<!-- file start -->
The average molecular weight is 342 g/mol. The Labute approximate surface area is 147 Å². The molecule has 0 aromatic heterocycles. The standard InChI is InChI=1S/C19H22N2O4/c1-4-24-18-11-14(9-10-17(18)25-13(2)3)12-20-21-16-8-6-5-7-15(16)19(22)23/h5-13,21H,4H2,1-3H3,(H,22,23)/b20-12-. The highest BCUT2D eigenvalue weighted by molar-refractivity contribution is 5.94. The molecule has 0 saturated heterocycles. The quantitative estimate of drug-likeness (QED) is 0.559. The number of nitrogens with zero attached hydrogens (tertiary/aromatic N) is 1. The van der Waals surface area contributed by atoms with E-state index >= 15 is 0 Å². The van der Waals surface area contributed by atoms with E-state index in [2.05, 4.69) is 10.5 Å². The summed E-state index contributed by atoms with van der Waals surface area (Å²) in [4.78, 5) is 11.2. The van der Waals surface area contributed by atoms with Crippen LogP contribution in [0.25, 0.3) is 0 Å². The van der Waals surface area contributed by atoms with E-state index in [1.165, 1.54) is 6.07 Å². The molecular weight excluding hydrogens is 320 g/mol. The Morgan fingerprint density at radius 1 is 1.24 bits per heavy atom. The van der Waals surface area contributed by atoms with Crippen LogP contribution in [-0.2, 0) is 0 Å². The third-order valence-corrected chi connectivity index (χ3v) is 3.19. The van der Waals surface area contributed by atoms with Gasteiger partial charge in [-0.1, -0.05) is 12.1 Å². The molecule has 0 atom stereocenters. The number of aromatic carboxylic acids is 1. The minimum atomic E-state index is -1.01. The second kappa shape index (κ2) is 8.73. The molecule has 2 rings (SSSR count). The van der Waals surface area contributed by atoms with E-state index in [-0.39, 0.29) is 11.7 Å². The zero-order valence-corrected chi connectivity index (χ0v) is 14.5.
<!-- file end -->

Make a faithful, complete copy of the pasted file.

The average molecular weight is 342 g/mol. The Labute approximate surface area is 147 Å². The molecule has 0 aromatic heterocycles. The standard InChI is InChI=1S/C19H22N2O4/c1-4-24-18-11-14(9-10-17(18)25-13(2)3)12-20-21-16-8-6-5-7-15(16)19(22)23/h5-13,21H,4H2,1-3H3,(H,22,23)/b20-12-. The highest BCUT2D eigenvalue weighted by molar-refractivity contribution is 5.94. The molecule has 0 saturated heterocycles. The quantitative estimate of drug-likeness (QED) is 0.559. The number of nitrogens with zero attached hydrogens (tertiary/aromatic N) is 1. The van der Waals surface area contributed by atoms with E-state index >= 15 is 0 Å². The van der Waals surface area contributed by atoms with E-state index in [2.05, 4.69) is 10.5 Å². The summed E-state index contributed by atoms with van der Waals surface area (Å²) in [4.78, 5) is 11.2. The van der Waals surface area contributed by atoms with Crippen LogP contribution in [0.25, 0.3) is 0 Å². The van der Waals surface area contributed by atoms with E-state index in [1.165, 1.54) is 6.07 Å². The molecular weight excluding hydrogens is 320 g/mol. The Morgan fingerprint density at radius 1 is 1.24 bits per heavy atom. The van der Waals surface area contributed by atoms with Crippen LogP contribution in [-0.2, 0) is 0 Å². The third-order valence-corrected chi connectivity index (χ3v) is 3.19. The van der Waals surface area contributed by atoms with Gasteiger partial charge in [-0.1, -0.05) is 12.1 Å². The molecule has 0 atom stereocenters. The number of aromatic carboxylic acids is 1. The minimum atomic E-state index is -1.01. The second kappa shape index (κ2) is 8.73. The molecule has 2 rings (SSSR count). The van der Waals surface area contributed by atoms with E-state index in [-0.39, 0.29) is 11.7 Å². The zero-order valence-corrected chi connectivity index (χ0v) is 14.5.